Peruvians are witnessing a tense power struggle between President Alberto Fujimori and his former spy chief and political adviser, Vladimiro Montesinos.
Mr. Montesinos is the one on the run, trying to evade Peruvian authorities. But Mr. Fujimori is under pressure too, facing public demands for his resignation and questions about his control over the military.
In a surprise move, Fujimori announced Saturday that he had replaced the three generals in charge of the Army, Navy, and Air Force, who were close Montesinos allies. Fujimori also fired Gen. Luis Cubas Portal, Montesinos's brother-in-law, as commander of the Lima military region.
"The presence of Montesinos in Peru generates problems for Fujimori," says political analyst Alberto Adrianzen. "It causes Fujimori pain to have to distance himself from Montesinos, but the circumstances - in particular, pressure from the United States - require it."
In September, a leaked video showed Montesinos apparently bribing an opposition congress member, prompting Fujimori to announce he would call new elections in which he would not be a candidate. Montesinos fled to Panama, where he was seeking political asylum.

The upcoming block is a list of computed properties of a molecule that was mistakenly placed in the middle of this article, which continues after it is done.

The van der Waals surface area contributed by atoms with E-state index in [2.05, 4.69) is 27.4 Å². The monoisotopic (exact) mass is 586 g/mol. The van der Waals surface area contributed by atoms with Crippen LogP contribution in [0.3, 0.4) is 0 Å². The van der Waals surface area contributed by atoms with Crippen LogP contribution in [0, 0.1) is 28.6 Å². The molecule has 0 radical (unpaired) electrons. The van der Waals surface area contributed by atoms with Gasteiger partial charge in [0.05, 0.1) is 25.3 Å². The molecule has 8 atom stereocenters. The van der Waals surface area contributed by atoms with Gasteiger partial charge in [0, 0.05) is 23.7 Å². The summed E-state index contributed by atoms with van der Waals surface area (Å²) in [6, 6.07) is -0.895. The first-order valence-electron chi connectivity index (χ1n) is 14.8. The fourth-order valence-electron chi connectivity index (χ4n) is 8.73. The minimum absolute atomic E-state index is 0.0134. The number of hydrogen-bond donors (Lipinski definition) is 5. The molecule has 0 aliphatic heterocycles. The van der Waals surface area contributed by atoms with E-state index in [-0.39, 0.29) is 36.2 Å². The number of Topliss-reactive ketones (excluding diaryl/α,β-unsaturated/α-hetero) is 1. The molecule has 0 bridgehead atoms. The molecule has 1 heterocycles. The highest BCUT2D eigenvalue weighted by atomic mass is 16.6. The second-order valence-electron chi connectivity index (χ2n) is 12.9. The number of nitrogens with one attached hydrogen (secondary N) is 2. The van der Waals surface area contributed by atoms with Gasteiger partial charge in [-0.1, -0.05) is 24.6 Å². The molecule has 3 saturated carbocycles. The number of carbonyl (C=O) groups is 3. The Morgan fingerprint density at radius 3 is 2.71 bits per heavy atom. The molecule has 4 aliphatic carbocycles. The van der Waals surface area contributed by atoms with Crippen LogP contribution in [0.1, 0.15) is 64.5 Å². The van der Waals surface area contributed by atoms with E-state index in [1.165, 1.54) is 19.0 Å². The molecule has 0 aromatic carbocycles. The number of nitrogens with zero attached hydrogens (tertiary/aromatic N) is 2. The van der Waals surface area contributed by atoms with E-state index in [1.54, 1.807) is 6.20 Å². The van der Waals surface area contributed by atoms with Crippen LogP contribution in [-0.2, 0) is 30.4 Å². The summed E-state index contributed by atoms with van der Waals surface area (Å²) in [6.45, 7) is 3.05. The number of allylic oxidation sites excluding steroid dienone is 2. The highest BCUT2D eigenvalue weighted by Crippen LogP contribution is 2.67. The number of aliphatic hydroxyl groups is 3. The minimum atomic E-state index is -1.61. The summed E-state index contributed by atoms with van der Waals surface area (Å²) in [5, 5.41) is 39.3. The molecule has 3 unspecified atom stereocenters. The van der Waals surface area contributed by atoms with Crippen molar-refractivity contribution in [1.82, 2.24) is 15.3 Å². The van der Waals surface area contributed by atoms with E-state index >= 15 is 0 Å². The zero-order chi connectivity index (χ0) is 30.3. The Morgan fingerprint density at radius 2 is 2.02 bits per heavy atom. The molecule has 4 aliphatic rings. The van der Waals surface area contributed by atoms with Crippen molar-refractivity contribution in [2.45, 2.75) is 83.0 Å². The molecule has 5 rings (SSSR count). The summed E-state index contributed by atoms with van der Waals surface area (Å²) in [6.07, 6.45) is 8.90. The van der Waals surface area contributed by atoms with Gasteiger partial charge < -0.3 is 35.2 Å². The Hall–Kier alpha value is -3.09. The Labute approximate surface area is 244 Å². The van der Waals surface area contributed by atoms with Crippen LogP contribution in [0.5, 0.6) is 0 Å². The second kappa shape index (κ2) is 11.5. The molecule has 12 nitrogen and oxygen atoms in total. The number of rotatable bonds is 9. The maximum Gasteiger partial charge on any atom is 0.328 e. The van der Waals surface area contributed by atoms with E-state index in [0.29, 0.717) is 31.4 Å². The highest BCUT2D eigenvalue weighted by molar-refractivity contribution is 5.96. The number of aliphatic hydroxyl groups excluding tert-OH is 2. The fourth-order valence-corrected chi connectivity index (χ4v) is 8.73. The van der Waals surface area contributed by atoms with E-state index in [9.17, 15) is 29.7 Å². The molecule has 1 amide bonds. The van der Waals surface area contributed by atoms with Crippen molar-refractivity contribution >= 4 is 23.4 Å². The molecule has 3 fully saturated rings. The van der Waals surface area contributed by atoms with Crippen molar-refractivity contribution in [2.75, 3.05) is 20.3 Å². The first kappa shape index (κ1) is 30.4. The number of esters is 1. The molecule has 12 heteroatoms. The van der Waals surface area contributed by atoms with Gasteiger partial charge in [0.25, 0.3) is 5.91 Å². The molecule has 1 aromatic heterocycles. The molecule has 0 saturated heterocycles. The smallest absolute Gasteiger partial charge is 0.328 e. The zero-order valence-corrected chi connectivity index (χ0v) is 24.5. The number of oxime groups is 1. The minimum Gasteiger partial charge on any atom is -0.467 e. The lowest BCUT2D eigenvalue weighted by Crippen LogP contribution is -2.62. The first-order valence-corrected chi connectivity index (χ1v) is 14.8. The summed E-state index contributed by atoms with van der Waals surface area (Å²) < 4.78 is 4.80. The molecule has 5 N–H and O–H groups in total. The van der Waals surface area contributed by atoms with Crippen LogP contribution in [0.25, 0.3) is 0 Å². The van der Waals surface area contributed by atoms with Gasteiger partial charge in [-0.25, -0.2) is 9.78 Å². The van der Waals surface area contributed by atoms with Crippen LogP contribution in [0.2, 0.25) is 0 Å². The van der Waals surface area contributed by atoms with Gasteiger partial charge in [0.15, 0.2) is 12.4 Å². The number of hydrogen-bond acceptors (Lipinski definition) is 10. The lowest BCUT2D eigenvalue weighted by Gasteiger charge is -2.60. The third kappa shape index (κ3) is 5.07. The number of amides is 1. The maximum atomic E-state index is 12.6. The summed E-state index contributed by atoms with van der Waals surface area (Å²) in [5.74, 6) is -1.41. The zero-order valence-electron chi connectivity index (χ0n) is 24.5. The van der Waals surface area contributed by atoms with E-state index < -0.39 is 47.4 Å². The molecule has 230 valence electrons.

But last he week he unexpectedly returned to Peru, generating international criticism and a storm of protest within Peru. Organization of American States Secretary-General Cesar Gaviria, who had rallied 10 heads of state to go to bat for Montesinos's asylum bid in Panama, had particularly harsh words for Fujimori following the spy chief's return.
In a move designed to show Peruvians and the international community who's boss, Fujimori personally led police and military officials on a theatrical five-hour hunt for Montesinos last Wednesday afternoon and vowed the search will continue until the former presidential adviser is located.
Mr. Gaviria returned last week to oversee a special meeting aimed at bringing government and opposition representatives back to the OAS negotiating table. The opposition had withdrawn from OAS- brokered talks earlier last week after the government suddenly presented a controversial amnesty proposal as a condition for new elections.
But to the surprise of many, the government quickly abandoned the amnesty proposal as a precondition - although a modified version remains on the table - allowing opposition leaders to emerge from the meeting with a firm election date of April 8, 2001.
The hunt for Montesinos has dropped in intensity, and there's skepticism over whether Fujimori's changes to the military command are little more than cosmetic.
The new commander in chief, Walter Chacon, is Fujimori's former Interior Minister and a Montesinos man, as are the commander generals of most of the military regions. …